Arcobacter,40047,11125,32711,14318,32274,19156,21298,14374,17843
Aromatoleum,80681,33713,96236,45869,74400,43648,80538,52901,69999
Arthrobacter,284594,158455,347003,154873,187129,203726,260902,441160,350738
Asticcacaulis,153936,51937,142155,54750,74398,55042,85625,67303,80820
Candidatus Azobacteroides,6416,1742,5273,1716,7051,2597,2010,1412,1903
Cardiobacterium,37985,14719,41404,19232,35920,19748,31369,21350,28477
Carnobacterium,12900,3749,9710,4240,13996,8205,5980,5253,6272
Catenulispora,81442,38432,84218,40507,40604,32762,52401,76014,56052
Caulobacter,564129,198191,532423,208191,267620,185704,313987,257678,301914
Dehalogenimonas,4947,2035,5484,2472,3781,2734,3803,3237,3316
Deinococcus,131919,54170,141610,64032,91286,62082,94371,82067,89127
Delftia,442227,170984,496215,193110,324066,166280,313520,201613,281050
Denitrovibrio,6894,2362,6361,2548,4966,3746,4064,3122,3314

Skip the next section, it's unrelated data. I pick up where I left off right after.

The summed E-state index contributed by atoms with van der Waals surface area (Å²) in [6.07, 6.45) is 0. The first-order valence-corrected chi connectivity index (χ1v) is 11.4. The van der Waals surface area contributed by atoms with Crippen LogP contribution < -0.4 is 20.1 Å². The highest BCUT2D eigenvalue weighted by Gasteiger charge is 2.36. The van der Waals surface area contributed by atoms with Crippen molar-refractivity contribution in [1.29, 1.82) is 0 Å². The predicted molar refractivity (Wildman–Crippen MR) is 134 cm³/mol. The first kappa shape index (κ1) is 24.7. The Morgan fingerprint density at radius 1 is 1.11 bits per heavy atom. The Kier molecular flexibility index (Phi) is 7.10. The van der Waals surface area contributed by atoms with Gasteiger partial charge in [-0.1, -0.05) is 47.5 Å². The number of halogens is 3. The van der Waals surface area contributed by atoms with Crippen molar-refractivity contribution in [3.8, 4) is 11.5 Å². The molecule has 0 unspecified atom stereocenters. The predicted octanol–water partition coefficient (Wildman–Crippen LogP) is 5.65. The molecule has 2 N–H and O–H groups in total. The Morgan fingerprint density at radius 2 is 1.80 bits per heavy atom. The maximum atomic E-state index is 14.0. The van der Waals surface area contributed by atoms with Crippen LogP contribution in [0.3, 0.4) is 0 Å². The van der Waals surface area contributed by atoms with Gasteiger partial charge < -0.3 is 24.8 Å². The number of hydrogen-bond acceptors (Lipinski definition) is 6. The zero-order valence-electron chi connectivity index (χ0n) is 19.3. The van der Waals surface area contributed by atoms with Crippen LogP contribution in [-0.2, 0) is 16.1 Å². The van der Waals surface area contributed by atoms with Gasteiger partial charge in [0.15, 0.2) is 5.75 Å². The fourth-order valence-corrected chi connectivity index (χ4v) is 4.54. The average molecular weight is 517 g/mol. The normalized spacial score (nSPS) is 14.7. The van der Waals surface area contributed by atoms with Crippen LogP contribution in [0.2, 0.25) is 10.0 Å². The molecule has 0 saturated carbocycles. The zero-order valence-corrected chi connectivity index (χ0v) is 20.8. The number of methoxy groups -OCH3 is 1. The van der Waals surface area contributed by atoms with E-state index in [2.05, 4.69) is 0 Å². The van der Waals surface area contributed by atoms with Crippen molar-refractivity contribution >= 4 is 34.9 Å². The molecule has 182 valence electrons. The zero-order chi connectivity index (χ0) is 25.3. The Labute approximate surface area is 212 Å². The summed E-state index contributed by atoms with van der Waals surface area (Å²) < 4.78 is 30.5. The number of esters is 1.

Desmospora,6796,2505,6687,3143,5408,3883,4802,4263,4648
Desulfarculus,26624,11289,29870,13776,19292,12192,20433,16735,18862
Desulfatibacillum,14464,5880,15052,6901,11128,7566,10404,7827,9380

Having generated/obtained the abundance table as table.csv, one can then use it with PHYLOmap as follows:

$ python ~/bin/PHYLOmap.py -i table.csv -o test -s --font_size 100 -w 100
Generated the data file: test/data.csv

Creating the upload params
ncbiIDs : Anaplasma Anoxybacillus Aquifex Arcanobacterium Arcobacter Aromatoleum Arthrobacter Asticcacaulis Candidatus_Azobacteroides Cardiobacterium Carnobacterium Catenulispora Caulobacter Dehalogenimonas Deinococcus Delftia Denitrovibrio Desmospora Desulfarculus Desulfatibacillum

Uploading NCBI's scientific names to http://itol.embl.de/ncbi_tree_generator.cgi. This may take some time depending on how many scientific names are there and how much load there is on the itol server
Generated the tree in newick format: test/data.nwk

Creating the upload params
treeName: PHYLOmap_tree
dataset1MaxPointColor: #007FFF
treeFormat: newick
dataset1MinPointColor: #FFFFFF
dataset1File: test/data.csv
dataset1Label: PHYLOmap_label